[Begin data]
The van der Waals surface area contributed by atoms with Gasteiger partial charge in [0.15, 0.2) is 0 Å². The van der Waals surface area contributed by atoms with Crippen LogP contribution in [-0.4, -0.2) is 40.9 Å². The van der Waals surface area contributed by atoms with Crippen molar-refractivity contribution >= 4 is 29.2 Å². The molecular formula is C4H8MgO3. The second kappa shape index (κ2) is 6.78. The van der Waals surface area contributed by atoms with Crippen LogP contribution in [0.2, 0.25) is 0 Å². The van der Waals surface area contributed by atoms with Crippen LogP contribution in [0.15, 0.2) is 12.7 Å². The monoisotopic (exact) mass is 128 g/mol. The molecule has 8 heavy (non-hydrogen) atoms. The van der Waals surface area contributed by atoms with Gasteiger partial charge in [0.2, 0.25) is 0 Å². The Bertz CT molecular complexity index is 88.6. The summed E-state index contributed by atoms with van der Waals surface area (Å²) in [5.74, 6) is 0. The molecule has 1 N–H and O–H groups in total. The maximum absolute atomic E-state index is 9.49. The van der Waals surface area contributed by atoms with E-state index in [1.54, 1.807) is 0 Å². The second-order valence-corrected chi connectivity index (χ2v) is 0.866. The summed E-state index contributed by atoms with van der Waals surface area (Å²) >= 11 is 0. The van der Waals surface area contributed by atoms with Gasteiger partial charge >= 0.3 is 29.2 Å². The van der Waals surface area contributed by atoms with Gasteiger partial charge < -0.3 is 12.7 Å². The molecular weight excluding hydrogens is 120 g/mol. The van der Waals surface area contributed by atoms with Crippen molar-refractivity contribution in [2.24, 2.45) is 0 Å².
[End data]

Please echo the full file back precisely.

The van der Waals surface area contributed by atoms with Gasteiger partial charge in [0.15, 0.2) is 0 Å². The van der Waals surface area contributed by atoms with Crippen LogP contribution in [-0.4, -0.2) is 40.9 Å². The van der Waals surface area contributed by atoms with Crippen molar-refractivity contribution >= 4 is 29.2 Å². The molecular formula is C4H8MgO3. The second kappa shape index (κ2) is 6.78. The van der Waals surface area contributed by atoms with Crippen LogP contribution in [0.2, 0.25) is 0 Å². The van der Waals surface area contributed by atoms with Crippen LogP contribution in [0.15, 0.2) is 12.7 Å². The monoisotopic (exact) mass is 128 g/mol. The molecule has 8 heavy (non-hydrogen) atoms. The van der Waals surface area contributed by atoms with Gasteiger partial charge in [0.2, 0.25) is 0 Å². The Bertz CT molecular complexity index is 88.6. The summed E-state index contributed by atoms with van der Waals surface area (Å²) in [5.74, 6) is 0. The molecule has 1 N–H and O–H groups in total. The maximum absolute atomic E-state index is 9.49. The van der Waals surface area contributed by atoms with E-state index in [1.54, 1.807) is 0 Å². The second-order valence-corrected chi connectivity index (χ2v) is 0.866. The summed E-state index contributed by atoms with van der Waals surface area (Å²) >= 11 is 0. The van der Waals surface area contributed by atoms with Gasteiger partial charge >= 0.3 is 29.2 Å². The van der Waals surface area contributed by atoms with Gasteiger partial charge < -0.3 is 12.7 Å². The molecular weight excluding hydrogens is 120 g/mol. The van der Waals surface area contributed by atoms with Crippen molar-refractivity contribution in [2.24, 2.45) is 0 Å².